Source
http://www.ncsl.org/?tabid=16375#frameworks
 
by Betty Diop (Re:LIFE Writer/Columnist)
Pace University
B.A. Applied Psychology
Edited by Chike Ukaegbu

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Filed under Entrepreneurship, Global Youth, Re:LIFE Inc, ReLIFE, Youth, Youth Development, Youth Empowerment

Empowering Youth: Qualities of an Effective Mentor II

GENUINE LISTENER

A Youth Mentor Must Be  A Genuine Listener.

A week ago, I started the series on Qualities of an Effective Mentor in respect to Youth Empowerment. In that article, I stressed on the need to

1. Assess – Test the mental, emotional, social and psychological stability of prospective mentors,

2.  Train – Equip qualified mentors with tools and materials relevant to building successful relationships and mentoring youth

3. Monitor- Supervise and Monitor relationships to ensure effectiveness and positive impact from people who mentor youth.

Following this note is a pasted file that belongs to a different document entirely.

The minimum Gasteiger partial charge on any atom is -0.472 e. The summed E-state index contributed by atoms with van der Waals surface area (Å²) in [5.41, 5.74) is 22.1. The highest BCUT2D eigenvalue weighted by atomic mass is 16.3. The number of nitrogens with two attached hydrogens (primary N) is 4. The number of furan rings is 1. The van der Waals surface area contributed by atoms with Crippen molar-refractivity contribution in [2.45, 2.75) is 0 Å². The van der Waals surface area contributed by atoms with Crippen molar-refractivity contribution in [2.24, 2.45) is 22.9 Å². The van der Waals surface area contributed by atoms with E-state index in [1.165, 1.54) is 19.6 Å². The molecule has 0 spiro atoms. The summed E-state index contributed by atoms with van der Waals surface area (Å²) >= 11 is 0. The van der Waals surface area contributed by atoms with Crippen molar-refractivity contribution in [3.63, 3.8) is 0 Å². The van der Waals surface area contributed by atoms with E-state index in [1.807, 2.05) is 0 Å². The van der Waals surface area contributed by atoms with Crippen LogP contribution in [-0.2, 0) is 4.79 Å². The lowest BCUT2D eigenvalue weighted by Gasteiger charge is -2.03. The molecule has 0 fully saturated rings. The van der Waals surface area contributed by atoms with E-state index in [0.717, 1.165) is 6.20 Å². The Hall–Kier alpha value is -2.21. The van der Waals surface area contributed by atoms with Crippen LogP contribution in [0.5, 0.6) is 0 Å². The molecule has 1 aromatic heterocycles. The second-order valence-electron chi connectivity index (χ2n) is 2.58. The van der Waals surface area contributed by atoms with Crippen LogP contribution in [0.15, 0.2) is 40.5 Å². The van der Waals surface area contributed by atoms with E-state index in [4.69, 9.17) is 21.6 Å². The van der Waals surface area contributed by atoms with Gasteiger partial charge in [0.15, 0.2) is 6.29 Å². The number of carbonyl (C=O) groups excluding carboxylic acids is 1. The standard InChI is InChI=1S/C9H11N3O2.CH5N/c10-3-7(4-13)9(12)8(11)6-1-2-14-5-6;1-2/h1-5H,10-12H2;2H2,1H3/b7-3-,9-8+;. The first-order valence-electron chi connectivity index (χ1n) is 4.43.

Following these steps will minimize the rate at which unqualified and incapable people dabble into the business of Youth Mentoring.

I also talked about the importance of Empathy and Compassion in relation to Youth Development, and how they could help one build trust in a mentor-youth relationship (Click to read article)

My second point therefore, is the need for Genuine Listening and its impact when dealing with youth. We have all heard the ‘talk less, listen more’ clichés and so on.  However, as watered-down as the quote might sound, we need to emulate it when dealing with youth. Borrowing from Deborah Tanned’s quote, “the biggest mistake is believing that there is one right way to listen, to talk, to have a conversation—or a relationship”, one must be an extremely skilled and resourceful listener to understand and impact youth. By listening, I don’t just mean what is being said, you have to listen to what their bodies are saying, what their eyes are saying, what their moods are saying, EVERYTHING; and try to coordinate them to all say the same thing.